The world’s banking and finance sectors—not to mention related industries—are huge, highly regulated, and constantly evolving. Because of the size and dynamic nature of these industries, the laws that govern them are often highly complex, which means that lawyers skilled in these areas can be in high demand. An LL.M. program in Banking/Finance/Securities Law can prepare grads for a variety of positions in the financial sector: some LL.M.s go on to work for law firms representing financial services companies; others go on to help individuals navigate the complex web of contracts and regulations. Additionally, an LL.M. in Banking or Finance can help for those looking to land a job as in-house counsel at a bank or another financial services firm, or even in a regulatory body.
The European project offers a fascinating case study for international law, looking at how the laws of European Union member states and those of their union intersect. As common EU law increasingly permeates the law of individual member states, with legal integration a common goal, there are ample career opportunities for students doing LL.M. programs in European law. As if this area wasn’t already dynamic enough, the UK’s planned exit from the EU—“Brexit”—has thrown a spanner in the works, and European law scholars are right on the cutting edge, analyzing how European member states will negotiate its legal fallout. Those who pursue LL.M. programs in European law often head towards careers in European institutions – the European Commission, the Council of Europe, the European Central Bank – as well as roles in the commercial realm, in advocacy, management and academia.
US Tax Law
Taxation, and the laws that govern how it works, permeate the everyday lives of citizens all over the world. For lawyers in the US – as well as those based overseas whose practice touches on US tax laws – LL.M. programs in US Tax Law provide in-depth understanding and practical experience. An LL.M. in Taxation prepares graduates for working as tax specialists in law firms, in corporations wanting to plan and strategize their tax, in government and in academia. Other types of lawyers also work in response to tax policy: lawyers working in family law, property, finance, energy and healthcare can all benefit from specialized study in tax law.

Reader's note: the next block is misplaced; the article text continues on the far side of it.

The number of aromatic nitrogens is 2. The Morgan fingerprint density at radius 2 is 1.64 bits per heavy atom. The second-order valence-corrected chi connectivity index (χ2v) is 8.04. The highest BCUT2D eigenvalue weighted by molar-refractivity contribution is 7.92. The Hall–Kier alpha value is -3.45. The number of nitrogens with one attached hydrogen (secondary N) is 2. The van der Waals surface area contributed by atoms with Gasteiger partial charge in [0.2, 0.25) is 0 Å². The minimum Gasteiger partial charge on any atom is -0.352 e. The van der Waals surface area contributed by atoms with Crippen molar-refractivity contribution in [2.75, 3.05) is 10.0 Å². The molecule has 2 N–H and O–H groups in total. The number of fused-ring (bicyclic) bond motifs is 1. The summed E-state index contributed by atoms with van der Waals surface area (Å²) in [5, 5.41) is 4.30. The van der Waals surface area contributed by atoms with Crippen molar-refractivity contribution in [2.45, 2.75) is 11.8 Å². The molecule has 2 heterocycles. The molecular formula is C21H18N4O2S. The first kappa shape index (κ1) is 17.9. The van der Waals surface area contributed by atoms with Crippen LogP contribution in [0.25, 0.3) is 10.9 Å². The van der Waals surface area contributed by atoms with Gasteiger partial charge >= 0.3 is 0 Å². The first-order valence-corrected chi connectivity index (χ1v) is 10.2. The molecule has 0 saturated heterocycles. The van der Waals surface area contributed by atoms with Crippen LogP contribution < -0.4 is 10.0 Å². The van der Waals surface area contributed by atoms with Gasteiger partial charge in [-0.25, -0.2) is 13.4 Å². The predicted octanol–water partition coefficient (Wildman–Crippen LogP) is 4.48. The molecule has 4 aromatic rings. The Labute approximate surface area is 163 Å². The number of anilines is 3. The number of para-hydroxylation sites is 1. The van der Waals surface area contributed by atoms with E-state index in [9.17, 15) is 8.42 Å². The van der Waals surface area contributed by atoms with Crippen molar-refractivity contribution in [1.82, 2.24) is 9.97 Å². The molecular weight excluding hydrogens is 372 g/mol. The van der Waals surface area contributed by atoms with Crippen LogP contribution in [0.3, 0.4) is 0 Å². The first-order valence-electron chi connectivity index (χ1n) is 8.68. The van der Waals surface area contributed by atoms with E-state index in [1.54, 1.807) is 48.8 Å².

International Tax Law
Globalization has created opportunities and challenges for the world’s international businesses, policymakers and governments. Taxing international dealings appropriately – and getting the best deal at the other end – has become a complicated task that demands experts in the field of international tax law. For those looking to comprehend how tax regimes around the world interact, LL.M.s in international taxation as well as related master’s degrees provide the opportunity to study how citizens, businesses and governments manage the challenges of international taxation. For those who pursue an LL.M. concentration in international tax law, careers in global corporations, policymaking, accountancy and government await.